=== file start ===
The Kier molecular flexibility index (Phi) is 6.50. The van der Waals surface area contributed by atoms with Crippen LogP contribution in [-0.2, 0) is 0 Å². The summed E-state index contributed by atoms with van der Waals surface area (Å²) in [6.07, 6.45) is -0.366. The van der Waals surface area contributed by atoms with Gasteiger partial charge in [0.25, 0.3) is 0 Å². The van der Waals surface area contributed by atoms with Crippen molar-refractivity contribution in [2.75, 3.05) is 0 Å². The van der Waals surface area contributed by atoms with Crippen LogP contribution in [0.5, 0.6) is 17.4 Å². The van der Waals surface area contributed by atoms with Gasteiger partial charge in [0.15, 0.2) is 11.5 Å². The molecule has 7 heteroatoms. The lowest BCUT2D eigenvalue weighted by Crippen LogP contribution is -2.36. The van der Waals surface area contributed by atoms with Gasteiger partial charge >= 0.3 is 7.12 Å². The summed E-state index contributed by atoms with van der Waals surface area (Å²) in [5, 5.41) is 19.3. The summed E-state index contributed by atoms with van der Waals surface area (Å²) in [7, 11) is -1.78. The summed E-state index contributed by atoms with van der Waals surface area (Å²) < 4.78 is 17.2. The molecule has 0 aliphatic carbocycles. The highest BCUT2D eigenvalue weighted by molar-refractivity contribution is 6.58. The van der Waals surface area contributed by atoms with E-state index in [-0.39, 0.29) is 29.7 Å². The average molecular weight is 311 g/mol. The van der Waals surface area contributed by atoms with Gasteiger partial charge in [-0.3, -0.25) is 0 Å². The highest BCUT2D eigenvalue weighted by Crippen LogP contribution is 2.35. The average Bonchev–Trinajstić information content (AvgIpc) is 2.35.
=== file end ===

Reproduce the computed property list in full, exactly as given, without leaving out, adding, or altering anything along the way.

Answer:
The Kier molecular flexibility index (Phi) is 6.50. The van der Waals surface area contributed by atoms with Crippen LogP contribution in [-0.2, 0) is 0 Å². The summed E-state index contributed by atoms with van der Waals surface area (Å²) in [6.07, 6.45) is -0.366. The van der Waals surface area contributed by atoms with Gasteiger partial charge in [0.25, 0.3) is 0 Å². The van der Waals surface area contributed by atoms with Crippen molar-refractivity contribution in [2.75, 3.05) is 0 Å². The van der Waals surface area contributed by atoms with Crippen LogP contribution in [0.5, 0.6) is 17.4 Å². The van der Waals surface area contributed by atoms with Gasteiger partial charge in [0.15, 0.2) is 11.5 Å². The molecule has 7 heteroatoms. The lowest BCUT2D eigenvalue weighted by Crippen LogP contribution is -2.36. The van der Waals surface area contributed by atoms with Gasteiger partial charge >= 0.3 is 7.12 Å². The summed E-state index contributed by atoms with van der Waals surface area (Å²) in [5, 5.41) is 19.3. The summed E-state index contributed by atoms with van der Waals surface area (Å²) in [7, 11) is -1.78. The summed E-state index contributed by atoms with van der Waals surface area (Å²) < 4.78 is 17.2. The molecule has 0 aliphatic carbocycles. The highest BCUT2D eigenvalue weighted by molar-refractivity contribution is 6.58. The van der Waals surface area contributed by atoms with E-state index in [-0.39, 0.29) is 29.7 Å². The average molecular weight is 311 g/mol. The van der Waals surface area contributed by atoms with Gasteiger partial charge in [-0.3, -0.25) is 0 Å². The highest BCUT2D eigenvalue weighted by Crippen LogP contribution is 2.35. The average Bonchev–Trinajstić information content (AvgIpc) is 2.35.